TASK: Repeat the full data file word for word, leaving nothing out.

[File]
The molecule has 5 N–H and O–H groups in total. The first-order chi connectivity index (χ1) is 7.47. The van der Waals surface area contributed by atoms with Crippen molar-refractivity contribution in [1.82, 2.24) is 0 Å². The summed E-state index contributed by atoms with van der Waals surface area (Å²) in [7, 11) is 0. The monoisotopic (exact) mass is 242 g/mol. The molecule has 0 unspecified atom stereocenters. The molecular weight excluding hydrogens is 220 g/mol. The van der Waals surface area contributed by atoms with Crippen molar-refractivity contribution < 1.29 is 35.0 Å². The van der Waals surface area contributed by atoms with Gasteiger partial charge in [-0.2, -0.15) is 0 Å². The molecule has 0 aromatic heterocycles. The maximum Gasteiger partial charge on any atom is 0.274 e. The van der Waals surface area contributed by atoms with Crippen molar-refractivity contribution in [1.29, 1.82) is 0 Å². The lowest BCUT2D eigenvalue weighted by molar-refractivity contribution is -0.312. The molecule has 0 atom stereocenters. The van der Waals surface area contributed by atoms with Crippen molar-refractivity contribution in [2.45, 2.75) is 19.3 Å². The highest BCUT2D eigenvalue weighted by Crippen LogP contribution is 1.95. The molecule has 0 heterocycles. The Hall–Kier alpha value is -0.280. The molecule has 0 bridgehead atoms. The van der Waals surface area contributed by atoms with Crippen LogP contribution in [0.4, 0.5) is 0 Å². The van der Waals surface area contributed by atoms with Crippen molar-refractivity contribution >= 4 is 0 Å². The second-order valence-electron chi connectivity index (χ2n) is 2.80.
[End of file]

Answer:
The molecule has 5 N–H and O–H groups in total. The first-order chi connectivity index (χ1) is 7.47. The van der Waals surface area contributed by atoms with Crippen molar-refractivity contribution in [1.82, 2.24) is 0 Å². The summed E-state index contributed by atoms with van der Waals surface area (Å²) in [7, 11) is 0. The monoisotopic (exact) mass is 242 g/mol. The molecule has 0 unspecified atom stereocenters. The molecular weight excluding hydrogens is 220 g/mol. The van der Waals surface area contributed by atoms with Crippen molar-refractivity contribution < 1.29 is 35.0 Å². The van der Waals surface area contributed by atoms with Gasteiger partial charge in [-0.2, -0.15) is 0 Å². The molecule has 0 aromatic heterocycles. The maximum Gasteiger partial charge on any atom is 0.274 e. The van der Waals surface area contributed by atoms with Crippen molar-refractivity contribution in [1.29, 1.82) is 0 Å². The lowest BCUT2D eigenvalue weighted by molar-refractivity contribution is -0.312. The molecule has 0 atom stereocenters. The van der Waals surface area contributed by atoms with Crippen molar-refractivity contribution in [2.45, 2.75) is 19.3 Å². The highest BCUT2D eigenvalue weighted by Crippen LogP contribution is 1.95. The molecule has 0 heterocycles. The Hall–Kier alpha value is -0.280. The molecule has 0 bridgehead atoms. The van der Waals surface area contributed by atoms with Crippen LogP contribution in [0.4, 0.5) is 0 Å². The van der Waals surface area contributed by atoms with Crippen molar-refractivity contribution >= 4 is 0 Å². The second-order valence-electron chi connectivity index (χ2n) is 2.80.